Writer: Shaun Kitchener
Director: James Callas Ball
Reviewer: Deborah Klayman
It is very rare to see a play about living with HIV that is equal parts funny, informative and entertaining, but Shaun Kitchener’s new play offers all that and more. The play takes place a year after Benji’s positive diagnosis, and looks at the way the illness, and its perception, impacts his life and relationships. After twelve months of struggling to cope, feeling depressed and isolated, Benji decides it is time to kick start his social life. Supported by his upbeat best friend Nikki, her boyfriend Greg, and sexual health consultant Jennifer, he begins forging new relationships, and attempting to repair old ones.
The script is cleverly written: full of fast paced, witty dialogue and genuine pathos. The characters are all well-rounded and natural, and the story simple but effective, much like the skilful direction. Timothy George gives a strong central performance as Benji, particularly when confronted with sexual situations and the burning question of when to disclose his status. Writer Shaun Kitchener is quirky and likeable as new boyfriend Matt, and Ryan J Brown is a lot of fun as Olly, despite too often playing just for laughs.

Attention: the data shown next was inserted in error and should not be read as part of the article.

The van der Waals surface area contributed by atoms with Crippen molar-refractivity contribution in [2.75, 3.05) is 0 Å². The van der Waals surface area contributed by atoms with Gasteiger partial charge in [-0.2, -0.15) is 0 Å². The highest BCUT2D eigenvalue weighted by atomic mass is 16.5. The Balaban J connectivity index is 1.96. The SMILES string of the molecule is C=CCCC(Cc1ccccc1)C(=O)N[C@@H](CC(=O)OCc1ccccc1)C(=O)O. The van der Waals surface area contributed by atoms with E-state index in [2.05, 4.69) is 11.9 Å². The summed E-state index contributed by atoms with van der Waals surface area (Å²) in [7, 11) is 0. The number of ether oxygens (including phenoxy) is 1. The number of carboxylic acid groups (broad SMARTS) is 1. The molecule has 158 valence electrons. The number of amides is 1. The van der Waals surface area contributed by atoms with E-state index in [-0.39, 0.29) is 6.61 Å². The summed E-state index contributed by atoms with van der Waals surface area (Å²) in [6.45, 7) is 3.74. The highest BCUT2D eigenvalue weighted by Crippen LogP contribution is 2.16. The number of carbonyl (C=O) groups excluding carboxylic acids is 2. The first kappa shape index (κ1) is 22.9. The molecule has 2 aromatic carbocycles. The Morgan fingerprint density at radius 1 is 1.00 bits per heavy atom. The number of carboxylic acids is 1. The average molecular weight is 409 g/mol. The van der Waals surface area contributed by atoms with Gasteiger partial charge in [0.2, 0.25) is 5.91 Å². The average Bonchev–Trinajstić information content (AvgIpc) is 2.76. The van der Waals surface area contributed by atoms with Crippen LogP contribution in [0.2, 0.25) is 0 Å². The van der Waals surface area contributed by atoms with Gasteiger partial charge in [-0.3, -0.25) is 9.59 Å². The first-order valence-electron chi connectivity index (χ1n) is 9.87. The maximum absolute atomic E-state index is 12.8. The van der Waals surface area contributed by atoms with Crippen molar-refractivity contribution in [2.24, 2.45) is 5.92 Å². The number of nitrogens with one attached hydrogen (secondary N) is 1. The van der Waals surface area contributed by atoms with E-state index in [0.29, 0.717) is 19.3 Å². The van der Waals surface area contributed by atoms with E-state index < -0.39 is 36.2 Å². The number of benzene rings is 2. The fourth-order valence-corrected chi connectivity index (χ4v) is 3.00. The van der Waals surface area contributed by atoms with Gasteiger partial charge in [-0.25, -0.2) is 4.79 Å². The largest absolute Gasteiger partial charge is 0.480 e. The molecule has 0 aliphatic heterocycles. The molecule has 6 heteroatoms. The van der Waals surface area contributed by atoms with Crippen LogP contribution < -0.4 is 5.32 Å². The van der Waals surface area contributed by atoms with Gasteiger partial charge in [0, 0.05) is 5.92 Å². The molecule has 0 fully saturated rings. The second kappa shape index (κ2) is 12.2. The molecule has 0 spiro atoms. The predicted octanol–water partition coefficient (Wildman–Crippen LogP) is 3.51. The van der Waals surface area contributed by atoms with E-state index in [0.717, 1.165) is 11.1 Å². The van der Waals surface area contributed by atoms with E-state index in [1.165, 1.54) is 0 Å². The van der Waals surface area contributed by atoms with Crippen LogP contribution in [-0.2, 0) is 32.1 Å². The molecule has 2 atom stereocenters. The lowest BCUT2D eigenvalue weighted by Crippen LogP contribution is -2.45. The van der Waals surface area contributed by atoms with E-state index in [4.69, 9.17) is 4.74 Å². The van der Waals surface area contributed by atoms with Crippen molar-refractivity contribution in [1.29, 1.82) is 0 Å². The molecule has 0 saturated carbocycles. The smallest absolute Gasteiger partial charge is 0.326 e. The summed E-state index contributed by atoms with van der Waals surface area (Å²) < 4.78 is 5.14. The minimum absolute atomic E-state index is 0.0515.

The stand-out performances, however, come from the female members of the cast. Nathalie Barclay gives a superbly nuanced performance as Nikki, mixing the poignant and playful with ease. Sally George’s Margo is a delight as Benji’s out-of-her-depth mother, alternately eliciting laughter and tears from the rapt audience. Last, but by no means least, Jamie-Rose Monk is fantastic as Jennifer, wonderfully naturalistic while hitting all the right comedic notes and evincing genuine sympathy.
Playing at the Waterloo East Theatre following a successful run at last year’s Edinburgh Festival, Positive is a witty, engaging play about the reality of living with an illness that so many are still woefully ignorant about.
Runs until 1stJune